# Class "interpolation" (distance to classes)

this could mean the data is all over the place for that class.

Imagine, class A has training centroids of C5, C#5, D5 - the centroid would be C#5
class B has training centroids of C1, G1, D2 - the centroid would be G1

if you test class A the distances would always be small because your standard deviation is small
if you test class B the distance would be all over because you have a higher standard deviation. but it would always be nearer that centroid to the other.

it is a blunt example, but I’m trying to pass on some intuitions on statistics here. higher dimensions is the same but much harder to visualise.

Ok I managed to plot the means onto the same space (basically inserted them as additional points in the set of hits, and gave them new/fake labels, so they would get different colors in `fluid.plotter`) and that gives me this:

Red/Yellow are the classes, and Blue/Green are the means of their respective classes.

Barring a few strays from red in the yellow, this looks like what I would expect, with the calculated means being in the middle of the cluster of data. I guess the blue could be a bit more bottom/left, but this is a UMAP projection either way.

With that being the case, I don’t understand how the `knearestdist` would always have the second value bigger than the first. Especially if I’m feeding in the same data as the training points themselves. Surely some will be much close to their respective means than the other.

Like when this strike hits:

I would expect the distance to be small for one point (green) and large for the other (blue). And conversely when this hit happens:

I would expect the opposite results.

As you can see from the vid above (reposting it here), that balance/shift never happens:

I see, the first number is the distance to the matched point, and that changes as you near the other one.

Queyring for `knearest` and then `knearestdist` I can use that to either reverse the list or not, and that gives me something that has each class in a separate slider.

This behaves more like what I would expect:

So now you can see it kind of “crossfade” one down and the other up. It’s kind of clunky and not super linear or anything.

If I wanted to have this be converted from two values fading down/up to a single value moving from 0. to 1. (or whatever), what do I do with those numbers? Summing and dividing is no good as that breaks down at in-between values.

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that’s it! Now I understand how that can be annoying if you want to know always 2 values in the right order…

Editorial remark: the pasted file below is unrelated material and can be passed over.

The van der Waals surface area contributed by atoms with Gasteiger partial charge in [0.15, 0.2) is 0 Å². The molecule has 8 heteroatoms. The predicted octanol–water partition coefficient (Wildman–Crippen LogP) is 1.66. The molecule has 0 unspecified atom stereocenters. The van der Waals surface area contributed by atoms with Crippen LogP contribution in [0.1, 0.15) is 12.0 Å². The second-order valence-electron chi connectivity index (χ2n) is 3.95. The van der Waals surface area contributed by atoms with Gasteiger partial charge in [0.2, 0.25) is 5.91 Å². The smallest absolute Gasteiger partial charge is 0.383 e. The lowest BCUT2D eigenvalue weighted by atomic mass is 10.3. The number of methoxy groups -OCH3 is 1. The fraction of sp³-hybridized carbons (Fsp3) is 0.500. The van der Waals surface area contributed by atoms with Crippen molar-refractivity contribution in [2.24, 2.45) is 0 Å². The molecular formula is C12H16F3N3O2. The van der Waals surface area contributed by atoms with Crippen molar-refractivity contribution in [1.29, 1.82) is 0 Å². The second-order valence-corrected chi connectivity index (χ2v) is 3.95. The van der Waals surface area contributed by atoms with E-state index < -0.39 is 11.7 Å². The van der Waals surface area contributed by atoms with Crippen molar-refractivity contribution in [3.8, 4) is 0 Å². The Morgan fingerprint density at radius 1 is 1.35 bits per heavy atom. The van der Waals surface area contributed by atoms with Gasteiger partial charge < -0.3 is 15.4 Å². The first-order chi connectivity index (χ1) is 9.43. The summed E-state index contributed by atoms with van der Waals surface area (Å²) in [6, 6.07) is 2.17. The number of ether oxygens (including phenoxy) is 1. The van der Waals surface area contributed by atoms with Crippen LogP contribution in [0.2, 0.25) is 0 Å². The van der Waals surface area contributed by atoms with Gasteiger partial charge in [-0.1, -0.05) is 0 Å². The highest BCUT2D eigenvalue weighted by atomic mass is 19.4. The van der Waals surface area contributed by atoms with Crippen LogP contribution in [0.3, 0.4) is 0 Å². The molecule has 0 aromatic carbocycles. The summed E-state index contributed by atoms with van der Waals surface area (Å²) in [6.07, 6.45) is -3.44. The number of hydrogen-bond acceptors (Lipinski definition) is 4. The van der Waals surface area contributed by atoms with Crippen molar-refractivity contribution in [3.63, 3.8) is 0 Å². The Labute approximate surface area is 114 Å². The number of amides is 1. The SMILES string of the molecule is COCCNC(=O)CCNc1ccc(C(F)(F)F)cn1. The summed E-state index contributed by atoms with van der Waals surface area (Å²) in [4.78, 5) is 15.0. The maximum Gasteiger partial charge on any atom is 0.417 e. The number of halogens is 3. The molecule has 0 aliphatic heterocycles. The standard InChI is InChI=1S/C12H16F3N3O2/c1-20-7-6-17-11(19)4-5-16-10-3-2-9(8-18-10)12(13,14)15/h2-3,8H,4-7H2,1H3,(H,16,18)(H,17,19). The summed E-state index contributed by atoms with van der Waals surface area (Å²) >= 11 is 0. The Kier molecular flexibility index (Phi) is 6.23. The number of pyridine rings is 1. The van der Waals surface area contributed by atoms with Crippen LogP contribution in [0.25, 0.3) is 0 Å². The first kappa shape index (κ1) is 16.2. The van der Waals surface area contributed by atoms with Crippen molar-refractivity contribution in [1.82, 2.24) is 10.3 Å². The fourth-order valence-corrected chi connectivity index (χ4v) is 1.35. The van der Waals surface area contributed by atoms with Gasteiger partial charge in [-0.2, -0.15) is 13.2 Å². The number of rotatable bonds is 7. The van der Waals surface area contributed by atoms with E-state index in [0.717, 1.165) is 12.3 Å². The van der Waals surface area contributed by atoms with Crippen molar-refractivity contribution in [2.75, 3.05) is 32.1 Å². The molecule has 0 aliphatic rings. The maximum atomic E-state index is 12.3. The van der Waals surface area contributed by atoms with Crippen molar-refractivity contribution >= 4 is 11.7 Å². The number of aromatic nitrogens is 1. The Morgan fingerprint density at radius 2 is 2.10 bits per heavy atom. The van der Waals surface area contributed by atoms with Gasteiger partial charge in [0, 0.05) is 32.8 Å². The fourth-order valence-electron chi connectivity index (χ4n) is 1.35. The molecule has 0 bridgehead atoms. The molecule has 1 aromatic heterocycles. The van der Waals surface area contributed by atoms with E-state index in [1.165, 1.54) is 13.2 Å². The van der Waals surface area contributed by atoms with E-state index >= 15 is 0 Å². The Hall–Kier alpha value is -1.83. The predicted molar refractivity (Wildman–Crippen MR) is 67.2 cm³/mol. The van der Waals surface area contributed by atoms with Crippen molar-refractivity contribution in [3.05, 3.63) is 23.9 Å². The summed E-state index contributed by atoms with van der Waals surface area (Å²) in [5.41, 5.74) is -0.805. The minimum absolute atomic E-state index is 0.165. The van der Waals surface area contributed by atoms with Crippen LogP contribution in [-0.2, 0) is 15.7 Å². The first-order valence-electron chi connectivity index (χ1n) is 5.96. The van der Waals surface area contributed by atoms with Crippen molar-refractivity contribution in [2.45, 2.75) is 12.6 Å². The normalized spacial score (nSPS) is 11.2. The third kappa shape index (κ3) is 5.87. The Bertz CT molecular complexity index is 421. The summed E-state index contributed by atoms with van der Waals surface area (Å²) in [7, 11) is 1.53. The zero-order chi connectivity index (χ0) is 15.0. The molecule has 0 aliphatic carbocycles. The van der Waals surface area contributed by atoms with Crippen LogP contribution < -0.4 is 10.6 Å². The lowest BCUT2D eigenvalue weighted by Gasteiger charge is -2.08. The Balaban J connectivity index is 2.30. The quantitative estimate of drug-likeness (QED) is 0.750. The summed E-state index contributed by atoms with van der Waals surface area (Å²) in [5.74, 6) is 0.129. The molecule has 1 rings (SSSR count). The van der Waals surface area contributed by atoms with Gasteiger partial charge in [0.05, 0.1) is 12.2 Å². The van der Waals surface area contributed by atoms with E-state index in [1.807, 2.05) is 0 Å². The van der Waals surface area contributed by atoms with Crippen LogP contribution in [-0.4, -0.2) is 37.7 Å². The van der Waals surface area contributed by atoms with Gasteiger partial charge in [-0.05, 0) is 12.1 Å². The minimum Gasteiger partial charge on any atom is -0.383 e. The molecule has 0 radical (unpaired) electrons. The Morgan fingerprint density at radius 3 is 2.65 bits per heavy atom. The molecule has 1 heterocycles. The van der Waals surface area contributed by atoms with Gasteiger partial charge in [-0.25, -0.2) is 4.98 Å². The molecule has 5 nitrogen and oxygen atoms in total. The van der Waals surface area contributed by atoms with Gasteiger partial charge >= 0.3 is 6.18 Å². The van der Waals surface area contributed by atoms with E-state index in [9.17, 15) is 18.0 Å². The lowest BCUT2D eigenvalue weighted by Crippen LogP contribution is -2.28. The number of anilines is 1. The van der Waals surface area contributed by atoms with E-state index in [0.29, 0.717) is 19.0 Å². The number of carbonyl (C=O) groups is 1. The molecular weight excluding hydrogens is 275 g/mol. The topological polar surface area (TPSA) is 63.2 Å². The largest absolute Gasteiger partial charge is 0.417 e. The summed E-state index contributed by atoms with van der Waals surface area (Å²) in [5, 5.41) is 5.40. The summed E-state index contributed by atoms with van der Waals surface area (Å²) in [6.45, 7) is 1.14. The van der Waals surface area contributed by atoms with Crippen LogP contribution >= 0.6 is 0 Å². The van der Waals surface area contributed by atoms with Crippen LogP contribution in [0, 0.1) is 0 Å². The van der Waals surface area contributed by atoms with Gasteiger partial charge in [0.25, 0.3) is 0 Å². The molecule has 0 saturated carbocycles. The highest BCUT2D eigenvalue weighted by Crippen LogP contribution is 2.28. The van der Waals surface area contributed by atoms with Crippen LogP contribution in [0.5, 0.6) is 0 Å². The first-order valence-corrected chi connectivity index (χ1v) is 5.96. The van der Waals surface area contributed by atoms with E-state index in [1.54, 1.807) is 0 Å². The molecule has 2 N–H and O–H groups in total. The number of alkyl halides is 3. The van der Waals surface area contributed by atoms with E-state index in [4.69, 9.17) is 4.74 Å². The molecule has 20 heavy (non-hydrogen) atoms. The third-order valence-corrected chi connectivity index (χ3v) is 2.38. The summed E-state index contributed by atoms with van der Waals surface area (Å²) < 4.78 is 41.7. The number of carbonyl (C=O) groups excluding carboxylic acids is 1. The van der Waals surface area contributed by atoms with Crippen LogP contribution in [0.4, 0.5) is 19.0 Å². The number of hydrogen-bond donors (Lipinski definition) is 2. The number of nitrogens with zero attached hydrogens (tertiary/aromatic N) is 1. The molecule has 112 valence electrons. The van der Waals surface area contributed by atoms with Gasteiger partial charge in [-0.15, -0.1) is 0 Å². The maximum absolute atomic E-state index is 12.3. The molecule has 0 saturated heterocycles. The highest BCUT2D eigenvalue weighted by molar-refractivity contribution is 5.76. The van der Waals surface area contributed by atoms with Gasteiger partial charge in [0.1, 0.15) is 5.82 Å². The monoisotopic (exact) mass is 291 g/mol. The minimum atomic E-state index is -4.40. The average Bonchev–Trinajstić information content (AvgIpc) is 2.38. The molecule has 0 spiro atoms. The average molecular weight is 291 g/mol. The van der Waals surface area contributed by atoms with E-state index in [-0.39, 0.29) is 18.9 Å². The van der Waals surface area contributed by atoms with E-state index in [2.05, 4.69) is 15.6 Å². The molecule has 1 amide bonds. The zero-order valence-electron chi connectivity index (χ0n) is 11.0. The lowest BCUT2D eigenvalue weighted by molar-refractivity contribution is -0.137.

That said, looking at your example, I think your training set is not so good - you should get a lot more difference if you have the right amount of dimensions… maybe we should look at that together in a session.

as for converting, I would probably scale and cap the distance to a ratio of the distance between the 2 centroids. this is a hunch though. another idea would be to make a ratio of first to (sum of first and second) to know how relatively you are far from each centre (a sort of confidence)

Yeah, that took me a bit to figure out. I guess it makes sense since more-often-than-not you want the distance to the `knearest`, but in this case I wanted a static ordering. In this case it’s easy enough to `zl rev` it, but I can see this getting much stickier if you want a > `@numneighbors 2` version as I guess you’d need a `matrix` and some plumbing to reorder the `knearestdist` list based on the `knearest` list.

For this vid I just used the setup as I had, with data I had pre-analyzed. The tuning is ~20Hz diff (~430 to ~450) so not insignificant. Also using a different physical sensor in a different physical position (3 o’clock in the vid, vs 12 o’clock in the training). But yes, I agree, not great differentiation in that vid.

This is something I tested extensively back in the day (a ton in this thread, more recent optimization here for optimizing for an mlp regressor.

At the moment I’m using:

``````13 mfccs / startcoeff 1
min 200 / max 12000
mean std low high (1 deriv)
``````

Which when comparing between center and edge training data gave me 96.9% accuracy. This was with the original Sensory Percussion hardware, which I’m now testing with a DIY version (much quieter, better dynamic range, wider freq response, etc…). It would be worthwhile revisiting the optimization with that new sensor.